On this episode of Broad & High, an artist profile: Dennis DeVendra, a blind woodturner. Also a look at Dangerdust, the anonymous chalk artist duo from Columbus College of Arts and Design, Helping Hands Center an arts & autism based in Clintonville, Petali Teas and D’Art the Gallery Kitty at Dublin Arts Council.
An increasing number of people need assistance from food pantries. One local church helps meet those demands.
Shoppers at local grocery stores are saving money, but that may not be good for some stores. The continued downturn in the economy led to steep drops in grocery store earnings for the parent company of Save A Lot. Shoppers on the near East Side claim they have to shop smart.
Mexican food is popular in Columbus. More and more Mexican eateries are popping up in parking lots.
Central Ohio planners are calling for a return to basics in food production.
Many Columbus food pantries offer fresh produce to those in need. The challenge is often keeping a steady supply of the fruits and vegetables. At a South Champion Avenue pantry, crates of fruits and vegetables come courtesy of some special karma.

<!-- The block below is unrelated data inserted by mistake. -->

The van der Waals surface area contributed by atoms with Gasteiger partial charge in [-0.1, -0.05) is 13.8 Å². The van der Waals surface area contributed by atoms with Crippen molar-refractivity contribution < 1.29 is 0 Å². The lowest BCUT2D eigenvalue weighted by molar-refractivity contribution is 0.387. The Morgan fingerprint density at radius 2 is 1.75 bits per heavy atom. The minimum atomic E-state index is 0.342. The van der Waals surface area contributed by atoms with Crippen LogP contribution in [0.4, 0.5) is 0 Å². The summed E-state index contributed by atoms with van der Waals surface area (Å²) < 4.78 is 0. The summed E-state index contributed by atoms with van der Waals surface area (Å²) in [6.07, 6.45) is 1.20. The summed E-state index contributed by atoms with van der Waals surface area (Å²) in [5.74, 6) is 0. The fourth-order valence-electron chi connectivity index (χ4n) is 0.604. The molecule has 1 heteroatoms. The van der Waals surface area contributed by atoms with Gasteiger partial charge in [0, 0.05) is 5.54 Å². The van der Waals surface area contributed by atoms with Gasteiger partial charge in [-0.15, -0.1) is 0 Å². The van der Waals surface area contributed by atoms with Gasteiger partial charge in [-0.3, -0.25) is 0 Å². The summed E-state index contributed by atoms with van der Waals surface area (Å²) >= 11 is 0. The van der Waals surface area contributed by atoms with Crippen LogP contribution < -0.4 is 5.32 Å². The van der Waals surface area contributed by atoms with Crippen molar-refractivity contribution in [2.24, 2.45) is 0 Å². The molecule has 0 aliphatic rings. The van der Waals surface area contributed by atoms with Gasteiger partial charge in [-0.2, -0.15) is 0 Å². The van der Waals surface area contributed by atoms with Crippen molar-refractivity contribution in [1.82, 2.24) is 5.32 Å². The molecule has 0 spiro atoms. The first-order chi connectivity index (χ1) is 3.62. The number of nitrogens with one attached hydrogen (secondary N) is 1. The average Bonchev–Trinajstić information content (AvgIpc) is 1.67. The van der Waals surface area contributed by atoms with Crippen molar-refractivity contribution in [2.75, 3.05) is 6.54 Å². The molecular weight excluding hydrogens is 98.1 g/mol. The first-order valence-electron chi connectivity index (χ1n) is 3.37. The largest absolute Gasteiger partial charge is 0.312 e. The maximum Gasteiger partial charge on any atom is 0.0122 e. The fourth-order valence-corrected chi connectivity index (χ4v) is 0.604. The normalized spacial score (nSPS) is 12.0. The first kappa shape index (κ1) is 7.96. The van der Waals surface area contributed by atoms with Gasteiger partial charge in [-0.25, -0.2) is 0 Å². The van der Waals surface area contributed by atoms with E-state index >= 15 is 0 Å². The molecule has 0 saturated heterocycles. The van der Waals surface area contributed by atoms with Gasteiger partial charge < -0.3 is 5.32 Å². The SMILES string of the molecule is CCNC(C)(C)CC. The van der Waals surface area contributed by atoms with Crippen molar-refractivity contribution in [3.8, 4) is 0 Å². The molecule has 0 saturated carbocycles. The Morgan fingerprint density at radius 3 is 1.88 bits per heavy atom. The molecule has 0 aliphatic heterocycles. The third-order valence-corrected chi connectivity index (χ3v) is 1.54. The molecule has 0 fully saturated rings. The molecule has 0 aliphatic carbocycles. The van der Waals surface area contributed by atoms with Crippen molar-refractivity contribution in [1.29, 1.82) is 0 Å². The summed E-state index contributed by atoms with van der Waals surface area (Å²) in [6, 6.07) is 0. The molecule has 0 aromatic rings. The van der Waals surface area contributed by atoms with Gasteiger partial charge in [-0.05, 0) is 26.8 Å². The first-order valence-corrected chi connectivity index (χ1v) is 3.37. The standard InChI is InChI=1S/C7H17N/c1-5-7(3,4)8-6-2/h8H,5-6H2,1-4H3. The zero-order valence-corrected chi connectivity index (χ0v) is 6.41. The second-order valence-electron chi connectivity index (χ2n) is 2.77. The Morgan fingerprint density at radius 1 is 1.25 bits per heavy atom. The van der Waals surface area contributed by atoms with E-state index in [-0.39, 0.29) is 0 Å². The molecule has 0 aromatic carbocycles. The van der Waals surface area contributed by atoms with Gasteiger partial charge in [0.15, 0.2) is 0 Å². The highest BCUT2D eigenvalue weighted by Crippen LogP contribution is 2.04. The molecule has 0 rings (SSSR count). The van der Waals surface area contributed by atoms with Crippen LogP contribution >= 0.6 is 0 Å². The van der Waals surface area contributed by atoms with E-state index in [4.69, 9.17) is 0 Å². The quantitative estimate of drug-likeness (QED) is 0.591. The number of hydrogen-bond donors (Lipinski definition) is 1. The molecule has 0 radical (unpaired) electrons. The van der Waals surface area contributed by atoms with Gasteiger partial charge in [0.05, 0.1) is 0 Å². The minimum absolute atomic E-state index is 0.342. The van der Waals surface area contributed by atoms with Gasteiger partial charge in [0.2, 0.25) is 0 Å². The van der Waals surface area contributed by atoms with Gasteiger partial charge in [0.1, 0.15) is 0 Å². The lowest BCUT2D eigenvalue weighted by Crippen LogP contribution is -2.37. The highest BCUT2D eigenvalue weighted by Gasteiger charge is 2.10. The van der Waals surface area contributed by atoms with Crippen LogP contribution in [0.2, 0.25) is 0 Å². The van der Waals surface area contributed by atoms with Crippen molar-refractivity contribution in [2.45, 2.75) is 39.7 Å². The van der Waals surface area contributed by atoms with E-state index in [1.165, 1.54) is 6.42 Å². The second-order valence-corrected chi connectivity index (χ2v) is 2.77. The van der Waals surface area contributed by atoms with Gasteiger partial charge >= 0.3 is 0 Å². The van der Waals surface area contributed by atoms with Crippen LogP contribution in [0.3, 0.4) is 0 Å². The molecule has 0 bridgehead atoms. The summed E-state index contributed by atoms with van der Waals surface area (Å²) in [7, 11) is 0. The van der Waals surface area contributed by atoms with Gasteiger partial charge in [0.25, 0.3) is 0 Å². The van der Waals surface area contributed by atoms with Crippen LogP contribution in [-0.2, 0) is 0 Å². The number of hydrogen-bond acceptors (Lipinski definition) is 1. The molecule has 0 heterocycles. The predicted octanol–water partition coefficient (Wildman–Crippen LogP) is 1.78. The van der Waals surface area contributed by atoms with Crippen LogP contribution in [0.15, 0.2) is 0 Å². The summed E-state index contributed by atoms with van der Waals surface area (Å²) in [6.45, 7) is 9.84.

For the past four months, food stamp recipients in central Ohio have been receiving an average of nearly 30% more money.
A non-profit consumer advocacy group wants Congress to keep schools from buying lunch milk that contains artificial growth hormones. But dairy farmers say any changes to the bill would hurt farmers that choose to use the treatments.
Advocates for the needy in Ohio say as the economic crisis drags on, they fear not only for populations they work with, but for the charities and agencies that help them. In Fairfield County, one agency says it still has resources that allow it to take its mission on the road.
Job cuts and soaring prices are straining the budgets and workloads of local churches and groups that help Ohio families living in poverty.
This year has brought lob losses, budget cuts and rising bills. And some people are finding it hard to be thankful. Last year, Ohio Public Radio’s Karen Kasler went to a Columbus food pantry just before Thanksgiving. She went back to find out how clients and volunteers are holding up going into the holiday season.